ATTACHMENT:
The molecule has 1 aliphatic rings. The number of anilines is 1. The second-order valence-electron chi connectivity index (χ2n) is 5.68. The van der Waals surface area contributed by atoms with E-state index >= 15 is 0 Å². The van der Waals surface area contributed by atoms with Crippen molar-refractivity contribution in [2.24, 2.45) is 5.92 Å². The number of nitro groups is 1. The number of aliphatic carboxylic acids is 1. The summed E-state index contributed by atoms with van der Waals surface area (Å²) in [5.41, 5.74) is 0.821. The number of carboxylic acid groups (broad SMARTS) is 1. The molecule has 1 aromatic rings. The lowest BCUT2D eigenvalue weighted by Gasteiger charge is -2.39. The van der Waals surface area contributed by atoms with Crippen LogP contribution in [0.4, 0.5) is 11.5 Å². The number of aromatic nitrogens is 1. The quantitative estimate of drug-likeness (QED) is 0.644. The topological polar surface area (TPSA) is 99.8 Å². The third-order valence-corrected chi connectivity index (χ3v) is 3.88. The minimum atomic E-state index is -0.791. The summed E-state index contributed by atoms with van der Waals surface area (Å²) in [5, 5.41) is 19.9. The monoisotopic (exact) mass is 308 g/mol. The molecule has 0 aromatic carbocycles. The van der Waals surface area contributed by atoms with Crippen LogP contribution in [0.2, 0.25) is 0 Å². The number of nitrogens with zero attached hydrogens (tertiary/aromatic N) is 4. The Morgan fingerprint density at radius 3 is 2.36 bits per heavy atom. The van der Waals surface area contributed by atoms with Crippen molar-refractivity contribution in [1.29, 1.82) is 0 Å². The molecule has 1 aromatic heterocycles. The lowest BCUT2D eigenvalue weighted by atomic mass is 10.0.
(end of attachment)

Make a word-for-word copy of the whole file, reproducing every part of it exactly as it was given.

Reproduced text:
The molecule has 1 aliphatic rings. The number of anilines is 1. The second-order valence-electron chi connectivity index (χ2n) is 5.68. The van der Waals surface area contributed by atoms with E-state index >= 15 is 0 Å². The van der Waals surface area contributed by atoms with Crippen molar-refractivity contribution in [2.24, 2.45) is 5.92 Å². The number of nitro groups is 1. The number of aliphatic carboxylic acids is 1. The summed E-state index contributed by atoms with van der Waals surface area (Å²) in [5.41, 5.74) is 0.821. The number of carboxylic acid groups (broad SMARTS) is 1. The molecule has 1 aromatic rings. The lowest BCUT2D eigenvalue weighted by Gasteiger charge is -2.39. The van der Waals surface area contributed by atoms with Crippen LogP contribution in [0.4, 0.5) is 11.5 Å². The number of aromatic nitrogens is 1. The quantitative estimate of drug-likeness (QED) is 0.644. The topological polar surface area (TPSA) is 99.8 Å². The third-order valence-corrected chi connectivity index (χ3v) is 3.88. The minimum atomic E-state index is -0.791. The summed E-state index contributed by atoms with van der Waals surface area (Å²) in [5, 5.41) is 19.9. The monoisotopic (exact) mass is 308 g/mol. The molecule has 0 aromatic carbocycles. The van der Waals surface area contributed by atoms with Crippen LogP contribution in [0.2, 0.25) is 0 Å². The number of nitrogens with zero attached hydrogens (tertiary/aromatic N) is 4. The Morgan fingerprint density at radius 3 is 2.36 bits per heavy atom. The van der Waals surface area contributed by atoms with Crippen molar-refractivity contribution in [1.29, 1.82) is 0 Å². The molecule has 1 aromatic heterocycles. The lowest BCUT2D eigenvalue weighted by atomic mass is 10.0.